ZHOUTIE, China — By autumn, the stench of Lake Tai and the freakish green glow of its waters usually fade with the ebbing of the summer heat, but this year is different. Standing on a concrete embankment overlooking a fetid, floating array of plastic bottles, foam takeout containers, flip-flops and the occasional dead fish, Wu Lihong, the lake’s unofficial guardian, shook his head in disgust.
“If you jumped into this water, you’d shed a layer of skin,” he said one recent afternoon. “The government claims they are cleaning up the lake, but as you can see, it’s just not true.”
Seven years after a toxic algae bloom forced millions of people who depended on the lake to find alternative sources of drinking water, Lake Tai, which straddles two provinces in the Yangtze River delta, remains a pungent symbol of China’s inability to tackle some of its most serious environmental problems.
Since the 2007 crisis, which drew widespread domestic news media coverage and prompted a special meeting of the cabinet, the government has spent billions of dollars cleaning up the lake, the country’s third-largest freshwater body. But environmentalists say it has little to show for the money. Hundreds of chemical plants, textile mills and ceramics workshops continue to dump their noxious effluent into the waterways that feed into Lake Tai.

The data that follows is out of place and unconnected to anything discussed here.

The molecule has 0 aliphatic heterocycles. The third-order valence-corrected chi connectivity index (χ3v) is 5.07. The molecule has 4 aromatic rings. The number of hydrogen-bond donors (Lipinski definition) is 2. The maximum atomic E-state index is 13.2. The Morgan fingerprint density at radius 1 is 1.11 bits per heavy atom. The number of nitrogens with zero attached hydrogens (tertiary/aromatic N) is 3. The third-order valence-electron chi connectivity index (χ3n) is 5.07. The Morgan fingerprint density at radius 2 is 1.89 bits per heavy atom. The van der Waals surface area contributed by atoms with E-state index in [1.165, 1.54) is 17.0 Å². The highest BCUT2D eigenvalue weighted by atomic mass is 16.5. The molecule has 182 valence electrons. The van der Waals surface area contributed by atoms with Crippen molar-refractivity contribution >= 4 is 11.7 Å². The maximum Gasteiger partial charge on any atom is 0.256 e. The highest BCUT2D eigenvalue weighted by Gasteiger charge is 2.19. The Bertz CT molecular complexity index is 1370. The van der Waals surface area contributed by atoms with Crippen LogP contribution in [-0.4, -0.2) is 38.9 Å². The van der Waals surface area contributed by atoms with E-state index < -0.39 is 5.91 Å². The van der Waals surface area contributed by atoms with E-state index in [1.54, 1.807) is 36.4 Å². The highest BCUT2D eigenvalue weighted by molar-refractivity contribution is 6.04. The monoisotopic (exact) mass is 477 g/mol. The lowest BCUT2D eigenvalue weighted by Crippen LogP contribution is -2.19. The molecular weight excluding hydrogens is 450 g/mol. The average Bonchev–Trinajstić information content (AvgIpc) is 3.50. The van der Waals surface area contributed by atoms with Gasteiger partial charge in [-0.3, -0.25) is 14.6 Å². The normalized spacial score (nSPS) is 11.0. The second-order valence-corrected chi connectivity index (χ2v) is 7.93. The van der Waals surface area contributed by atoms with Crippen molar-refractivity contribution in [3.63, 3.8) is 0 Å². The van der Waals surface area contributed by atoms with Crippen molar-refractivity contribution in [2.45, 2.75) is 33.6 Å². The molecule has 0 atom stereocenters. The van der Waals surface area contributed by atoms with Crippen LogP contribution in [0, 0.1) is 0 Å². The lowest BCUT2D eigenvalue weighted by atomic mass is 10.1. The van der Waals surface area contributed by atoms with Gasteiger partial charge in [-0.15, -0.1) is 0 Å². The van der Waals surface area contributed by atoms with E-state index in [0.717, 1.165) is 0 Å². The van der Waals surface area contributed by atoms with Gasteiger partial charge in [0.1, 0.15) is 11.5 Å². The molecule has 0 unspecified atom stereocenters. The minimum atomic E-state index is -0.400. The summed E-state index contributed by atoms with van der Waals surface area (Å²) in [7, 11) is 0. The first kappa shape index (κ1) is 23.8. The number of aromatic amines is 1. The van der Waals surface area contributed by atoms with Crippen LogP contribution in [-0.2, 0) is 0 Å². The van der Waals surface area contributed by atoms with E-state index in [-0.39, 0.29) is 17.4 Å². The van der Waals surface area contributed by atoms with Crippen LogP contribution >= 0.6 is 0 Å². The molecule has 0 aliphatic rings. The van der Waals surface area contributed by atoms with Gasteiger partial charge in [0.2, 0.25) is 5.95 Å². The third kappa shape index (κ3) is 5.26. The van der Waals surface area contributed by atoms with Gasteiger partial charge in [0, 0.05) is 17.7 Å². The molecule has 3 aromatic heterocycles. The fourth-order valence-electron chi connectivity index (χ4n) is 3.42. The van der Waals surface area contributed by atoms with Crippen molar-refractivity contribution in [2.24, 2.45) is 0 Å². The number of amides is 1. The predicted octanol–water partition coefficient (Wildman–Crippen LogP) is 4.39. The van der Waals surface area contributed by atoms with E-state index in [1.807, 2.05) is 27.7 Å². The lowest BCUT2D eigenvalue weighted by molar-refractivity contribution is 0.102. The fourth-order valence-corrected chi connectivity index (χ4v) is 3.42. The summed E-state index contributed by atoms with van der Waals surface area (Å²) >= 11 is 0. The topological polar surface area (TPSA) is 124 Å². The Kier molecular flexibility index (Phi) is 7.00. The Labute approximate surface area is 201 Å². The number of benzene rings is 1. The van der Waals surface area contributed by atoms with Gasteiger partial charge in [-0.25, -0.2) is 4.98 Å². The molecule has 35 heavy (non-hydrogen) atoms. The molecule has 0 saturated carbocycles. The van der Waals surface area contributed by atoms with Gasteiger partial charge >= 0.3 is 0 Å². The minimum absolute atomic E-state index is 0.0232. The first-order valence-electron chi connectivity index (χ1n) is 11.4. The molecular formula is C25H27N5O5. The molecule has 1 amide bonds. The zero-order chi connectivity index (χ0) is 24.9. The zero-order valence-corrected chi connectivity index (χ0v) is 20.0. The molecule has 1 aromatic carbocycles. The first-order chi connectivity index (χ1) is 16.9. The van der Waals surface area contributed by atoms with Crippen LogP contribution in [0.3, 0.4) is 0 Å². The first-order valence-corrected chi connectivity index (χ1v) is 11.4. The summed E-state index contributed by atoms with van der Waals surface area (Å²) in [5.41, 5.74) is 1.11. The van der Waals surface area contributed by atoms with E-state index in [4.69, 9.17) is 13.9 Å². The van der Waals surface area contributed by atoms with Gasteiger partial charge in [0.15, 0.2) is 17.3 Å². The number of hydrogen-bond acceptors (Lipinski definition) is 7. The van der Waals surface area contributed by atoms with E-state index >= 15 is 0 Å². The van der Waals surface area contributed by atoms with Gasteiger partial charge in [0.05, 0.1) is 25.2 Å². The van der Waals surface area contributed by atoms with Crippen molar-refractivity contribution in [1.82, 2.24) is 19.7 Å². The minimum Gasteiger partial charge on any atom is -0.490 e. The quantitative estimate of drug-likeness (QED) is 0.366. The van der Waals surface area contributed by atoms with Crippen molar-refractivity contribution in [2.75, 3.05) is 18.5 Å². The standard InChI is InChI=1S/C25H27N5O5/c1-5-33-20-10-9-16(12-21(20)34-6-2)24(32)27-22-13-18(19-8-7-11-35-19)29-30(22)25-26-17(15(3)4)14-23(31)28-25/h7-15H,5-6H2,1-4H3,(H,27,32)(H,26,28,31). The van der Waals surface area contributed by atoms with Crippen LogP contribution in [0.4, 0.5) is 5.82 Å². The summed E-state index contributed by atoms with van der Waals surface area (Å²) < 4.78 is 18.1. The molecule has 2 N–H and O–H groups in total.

“Some progress has been made, but we haven’t yet reached a turning point,” said Ma Jun, one of the country’s leading environmentalists. “For many factories, the cost of violating the rules is lower than the cost of compliance.”
Also unchanged is the persecution of Mr. Wu, 46, a scrappy, self-taught environmentalist who spent three years in jail on what he said were trumped-up fraud charges — punishment, he said, for his dogged campaign against the factory owners and their local government allies, whom he blames for despoiling the lake.
Since emerging from prison in 2010, Mr. Wu has continued his advocacy work, prompting a predictable response from the authorities. He is subjected to periods of confinement at his home in Zhoutie, a village on Lake Tai. His cellphone is monitored by the police and he is barred from traveling beyond Yixing, the township in eastern Jiangsu Province that includes Zhoutie.
Plainclothes police officers often accompany him on shopping excursions, and surveillance cameras line the narrow road to his home. Vengeful officials, he said, have even stymied his efforts to find a job by warning away would-be employers. “If it wasn’t for the garden in front of my house, I’d probably starve,” said Mr. Wu, a short, pudgy-faced man who often sounds like he is shouting, even when indoors.
Reached by phone, an employee of the Zhoutie public security bureau denied that it curtailed Mr. Wu’s freedom.